A Winner from Birth

Ten-year-old Shalom hadn’t been to the United States in almost seven years. And for most of that time, she had been separated from her mom.

She stepped off the plane at Raleigh-Durham International Airport, scared but mostly numb. Shalom walked down the stairs to where her mom, Margarita, was waiting to give her a hug.

“But I didn’t hug her back,” Shalom said. “I felt nothing. I guess I was going through so much.”

She said she felt so distant from her, like they didn’t understand each other’s experiences.

“Fue un momento cuando sabía que necesitábamos ayuda,” Margarita said.
It was a moment when I knew we needed help.

A photo of the day Shalom left Mexico to reunite with her mother when she was 10 years old, lies next to a stack of college financial aid papers. Photo contributed by Alissa Alba

A photo of the day Shalom left Mexico to reunite with her mother when she was 10 years old, lies next to a stack of college financial aid papers. Photo contributed by Alissa Alba

Shalom Hernandez is now 17 years old. A senior high school student at the Durham School of the Arts public magnet school, she has been accepted to nine colleges and is deliberating where she’ll spend the next four years.

She has taken six Advanced Placement classes, spends her time volunteering and serves as president of the Art Society, a member of her school’s National Honors Society and member of its Spanish Society. And although she is acing Advanced Placement English IV now, only seven years ago, she barely spoke a word of English.

But much of her life has also included taking care of her younger brother, Martin Emilio, who is now five years old. Her mother and stepfather work early mornings, so Shalom’s responsibilities included taking care of him before and after school. As a middle school student, she was the English-speaking contact for his child care.

“If he needs help with his homework, I help him,” she said. “If they need a translator, I am the translator. His teachers communicate through me.”

In fact, she’s been the family translator for years.

Shalom was 13 when her mom suddenly woke up with extreme stomach pain in the middle of the night. On the way to the emergency room, she was vomiting from the pain, and Shalom knew responsibility for helping her mother would fall on her.

At the time, she had been in the United States for less than three years.

“The hospital didn’t have a translator, so I had to stay with my mom and translate all the tests and everything,” she said. “At six in the morning, the doctor told us she needed surgery.”

Such responsibility at a young age was a challenge, but Shalom said it shaped her into the young woman she is today. And Margarita said she is proud of her daughter for all she has done for their family.

Shalom looks at a Google Maps image of the house where she spent most of her childhood in Mexico, with her maternal grandparents. Photo contributed by Alissa Alba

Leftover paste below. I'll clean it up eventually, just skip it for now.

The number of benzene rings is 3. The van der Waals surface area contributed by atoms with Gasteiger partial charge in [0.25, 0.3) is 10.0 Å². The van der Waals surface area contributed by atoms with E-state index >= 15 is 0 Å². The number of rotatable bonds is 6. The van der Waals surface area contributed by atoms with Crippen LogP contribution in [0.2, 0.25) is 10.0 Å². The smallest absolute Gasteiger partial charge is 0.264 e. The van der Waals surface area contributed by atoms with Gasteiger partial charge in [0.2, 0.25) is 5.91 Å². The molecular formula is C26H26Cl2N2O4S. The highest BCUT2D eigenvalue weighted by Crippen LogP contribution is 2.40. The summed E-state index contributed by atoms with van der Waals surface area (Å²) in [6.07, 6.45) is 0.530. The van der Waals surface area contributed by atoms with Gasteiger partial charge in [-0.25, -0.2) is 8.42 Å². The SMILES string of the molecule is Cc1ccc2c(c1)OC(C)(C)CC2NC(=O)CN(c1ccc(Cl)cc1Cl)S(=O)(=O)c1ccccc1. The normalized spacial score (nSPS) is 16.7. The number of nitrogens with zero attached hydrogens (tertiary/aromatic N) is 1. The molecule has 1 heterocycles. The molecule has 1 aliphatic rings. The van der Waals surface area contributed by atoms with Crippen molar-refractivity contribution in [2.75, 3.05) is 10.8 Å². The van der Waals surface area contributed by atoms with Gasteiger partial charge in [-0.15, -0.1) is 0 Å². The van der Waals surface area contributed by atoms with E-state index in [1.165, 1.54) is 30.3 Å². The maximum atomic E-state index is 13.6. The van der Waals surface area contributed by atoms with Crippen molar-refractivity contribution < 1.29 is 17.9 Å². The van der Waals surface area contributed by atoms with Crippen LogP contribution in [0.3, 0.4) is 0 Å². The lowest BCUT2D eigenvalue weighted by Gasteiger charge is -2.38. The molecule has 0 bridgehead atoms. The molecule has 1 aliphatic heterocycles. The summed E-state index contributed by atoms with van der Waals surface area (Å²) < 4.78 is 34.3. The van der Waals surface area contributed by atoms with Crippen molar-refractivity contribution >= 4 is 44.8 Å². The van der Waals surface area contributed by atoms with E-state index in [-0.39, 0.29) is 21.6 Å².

Shalom looks at a Google Maps image of the house where she spent most of her childhood in Mexico, with her maternal grandparents. Photo contributed by Alissa Alba

But now, Shalom’s greatest responsibility centers on her own future. She is currently entangled in the process of obtaining financial aid, so she can attend college in the fall.

Being accepted isn’t the issue — it’s the finances, specifically filling out the Free Application for Federal Student Aid (FAFSA) and other scholarship forms.

“Unfortunately, because my parents don’t understand the language; they are unable to help me,” she said. “And so most of the work falls on me.”

She explained that while she is a U.S. citizen, her mother’s status affects her.

“My mom is not a legal citizen, and because of that, she cannot sign the FAFSA online. You have to print it, and then you have to mail it, which is very different from someone whose parents are citizens. It makes it a lot harder.”

She has been working to fill out forms. But the forms are complicated for adults, and even more complicated for a 17-year-old. She said she’s currently dealing with physical copies of her financial aid paperwork not reaching their intended destinations.

She said she is continuously receiving emails saying there is information missing, and on top of that, she is working on scholarship applications to receive as much aid as possible. She’s confident she will succeed in getting to the right school for her.

Shalom said she only wishes the government would make it easier for students doing it all on their own.

“It’s an ongoing process,” she said. “If they only knew that kids like me, who are born in the U.S. but their parents are not from here, these differences create chaos.”

Shalom now lives in Durham with her mother, younger brother and step-dad. Photo contributed by Alissa Alba

Shalom now lives in Durham with her mother, younger brother and step-dad. Photo contributed by Alissa Alba

When Margarita opened the door, her face broke into a huge smile. She offered a firm embrace, a warm welcome into her family’s home in Durham.

“Bienvenidos.”
Welcome.

We started briefly talking about her life and experiences. As an immigrant from Mexico, she has a story of her own. But the majority of what she had to say was about Shalom.

“Una vencedora de la vida desde que estaba en la panza”
A winner from birth.

She explained.

“Ella es una luchadora, de ella yo iba a tener dos, pero perdí un embrión, ella es una vencedora desde mi panza”
She is a fighter. I was going to have twins, but I lost one baby. She was the winner from my belly.

Margarita explained she went into premature labor when she was pregnant with Shalom and her twin. While the other baby was born too early, the doctors were able to postpone Shalom’s birth, and she survived. Margarita said that’s when she knew her daughter’s strength and her ability to persevere through challenging circumstances.

Shalom applies to a private scholarship offered by Univision. Photo contributed by Alissa Alba

Shalom applies to a private scholarship offered by Univision. Photo contributed by Alissa Alba

Shalom was born in Harlingen, Texas, but at the age of 3, her family returned to Mexico, her parents’ native country, to reunite with family. She explained her parents divorced soon after the move, and her father became an alcoholic. As the only provider, her mother then left Shalom in Mexico with extended family and went to the U.S. for work. Shalom spent the next seven years in Mexico without her mom.

The family environment in Mexico was not safe and healthy for her, and Margarita made the decision it was best for Shalom to live with her in Durham.

Shalom recalled the night family members passed her off at the Mexico-U.S. border to family friends in Texas, friends who put her on a flight to Raleigh-Durham International Airport. Margarita didn’t want to send her daughter on the flight alone, but there was no other choice.